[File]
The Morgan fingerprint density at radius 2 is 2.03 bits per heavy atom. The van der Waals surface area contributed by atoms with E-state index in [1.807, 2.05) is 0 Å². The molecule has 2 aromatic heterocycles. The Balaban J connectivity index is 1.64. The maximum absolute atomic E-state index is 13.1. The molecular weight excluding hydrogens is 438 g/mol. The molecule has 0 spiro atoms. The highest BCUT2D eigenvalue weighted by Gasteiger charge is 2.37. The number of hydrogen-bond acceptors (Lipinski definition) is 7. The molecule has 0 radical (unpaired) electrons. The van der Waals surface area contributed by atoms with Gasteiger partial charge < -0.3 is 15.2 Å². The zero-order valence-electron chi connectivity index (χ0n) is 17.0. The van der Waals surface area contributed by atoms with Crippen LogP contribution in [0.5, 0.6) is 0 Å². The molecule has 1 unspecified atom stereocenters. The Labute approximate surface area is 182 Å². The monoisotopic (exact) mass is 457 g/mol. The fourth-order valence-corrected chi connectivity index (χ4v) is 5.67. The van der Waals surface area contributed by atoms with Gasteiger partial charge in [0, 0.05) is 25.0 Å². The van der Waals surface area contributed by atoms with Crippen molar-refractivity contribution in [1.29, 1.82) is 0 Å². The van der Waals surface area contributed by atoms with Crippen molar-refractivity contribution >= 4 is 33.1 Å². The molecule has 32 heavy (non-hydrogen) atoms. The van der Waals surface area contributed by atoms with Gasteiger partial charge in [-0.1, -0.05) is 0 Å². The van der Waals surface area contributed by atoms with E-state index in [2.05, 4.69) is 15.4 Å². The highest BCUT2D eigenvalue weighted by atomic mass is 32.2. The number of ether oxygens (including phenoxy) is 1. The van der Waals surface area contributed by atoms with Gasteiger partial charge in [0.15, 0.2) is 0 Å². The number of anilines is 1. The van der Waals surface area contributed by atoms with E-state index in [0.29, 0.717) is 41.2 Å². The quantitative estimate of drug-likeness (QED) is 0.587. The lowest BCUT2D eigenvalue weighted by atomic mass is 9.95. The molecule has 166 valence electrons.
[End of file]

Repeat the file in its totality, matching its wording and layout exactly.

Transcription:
The Morgan fingerprint density at radius 2 is 2.03 bits per heavy atom. The van der Waals surface area contributed by atoms with E-state index in [1.807, 2.05) is 0 Å². The molecule has 2 aromatic heterocycles. The Balaban J connectivity index is 1.64. The maximum absolute atomic E-state index is 13.1. The molecular weight excluding hydrogens is 438 g/mol. The molecule has 0 spiro atoms. The highest BCUT2D eigenvalue weighted by Gasteiger charge is 2.37. The number of hydrogen-bond acceptors (Lipinski definition) is 7. The molecule has 0 radical (unpaired) electrons. The van der Waals surface area contributed by atoms with Gasteiger partial charge < -0.3 is 15.2 Å². The zero-order valence-electron chi connectivity index (χ0n) is 17.0. The van der Waals surface area contributed by atoms with Crippen LogP contribution in [0.5, 0.6) is 0 Å². The molecule has 1 unspecified atom stereocenters. The Labute approximate surface area is 182 Å². The monoisotopic (exact) mass is 457 g/mol. The fourth-order valence-corrected chi connectivity index (χ4v) is 5.67. The van der Waals surface area contributed by atoms with Gasteiger partial charge in [0, 0.05) is 25.0 Å². The van der Waals surface area contributed by atoms with Crippen molar-refractivity contribution in [1.29, 1.82) is 0 Å². The van der Waals surface area contributed by atoms with Crippen molar-refractivity contribution >= 4 is 33.1 Å². The molecule has 32 heavy (non-hydrogen) atoms. The van der Waals surface area contributed by atoms with Gasteiger partial charge in [-0.1, -0.05) is 0 Å². The van der Waals surface area contributed by atoms with E-state index in [2.05, 4.69) is 15.4 Å². The highest BCUT2D eigenvalue weighted by atomic mass is 32.2. The number of ether oxygens (including phenoxy) is 1. The van der Waals surface area contributed by atoms with Gasteiger partial charge in [0.15, 0.2) is 0 Å². The number of anilines is 1. The van der Waals surface area contributed by atoms with E-state index in [0.29, 0.717) is 41.2 Å². The quantitative estimate of drug-likeness (QED) is 0.587. The lowest BCUT2D eigenvalue weighted by atomic mass is 9.95. The molecule has 166 valence electrons.